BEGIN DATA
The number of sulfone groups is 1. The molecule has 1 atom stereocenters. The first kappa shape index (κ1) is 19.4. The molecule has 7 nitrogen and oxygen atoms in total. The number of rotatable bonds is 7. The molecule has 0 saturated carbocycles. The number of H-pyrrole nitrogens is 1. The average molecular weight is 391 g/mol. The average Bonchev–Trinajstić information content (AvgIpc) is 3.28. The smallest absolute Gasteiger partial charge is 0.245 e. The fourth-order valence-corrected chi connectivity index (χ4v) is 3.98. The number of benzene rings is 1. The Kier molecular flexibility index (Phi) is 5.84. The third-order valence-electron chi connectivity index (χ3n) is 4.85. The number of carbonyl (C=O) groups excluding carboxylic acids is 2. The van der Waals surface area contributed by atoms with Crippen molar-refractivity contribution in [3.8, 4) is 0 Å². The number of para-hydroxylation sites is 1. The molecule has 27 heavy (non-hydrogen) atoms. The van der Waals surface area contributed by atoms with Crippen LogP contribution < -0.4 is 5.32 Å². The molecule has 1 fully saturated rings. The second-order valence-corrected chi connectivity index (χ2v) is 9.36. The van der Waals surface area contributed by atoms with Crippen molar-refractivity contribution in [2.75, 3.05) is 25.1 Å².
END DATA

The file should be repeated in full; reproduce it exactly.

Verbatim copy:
The number of sulfone groups is 1. The molecule has 1 atom stereocenters. The first kappa shape index (κ1) is 19.4. The molecule has 7 nitrogen and oxygen atoms in total. The number of rotatable bonds is 7. The molecule has 0 saturated carbocycles. The number of H-pyrrole nitrogens is 1. The average molecular weight is 391 g/mol. The average Bonchev–Trinajstić information content (AvgIpc) is 3.28. The smallest absolute Gasteiger partial charge is 0.245 e. The fourth-order valence-corrected chi connectivity index (χ4v) is 3.98. The number of benzene rings is 1. The Kier molecular flexibility index (Phi) is 5.84. The third-order valence-electron chi connectivity index (χ3n) is 4.85. The number of carbonyl (C=O) groups excluding carboxylic acids is 2. The van der Waals surface area contributed by atoms with Crippen molar-refractivity contribution in [3.8, 4) is 0 Å². The number of para-hydroxylation sites is 1. The molecule has 27 heavy (non-hydrogen) atoms. The van der Waals surface area contributed by atoms with Crippen LogP contribution < -0.4 is 5.32 Å². The molecule has 1 fully saturated rings. The second-order valence-corrected chi connectivity index (χ2v) is 9.36. The van der Waals surface area contributed by atoms with Crippen molar-refractivity contribution in [2.75, 3.05) is 25.1 Å².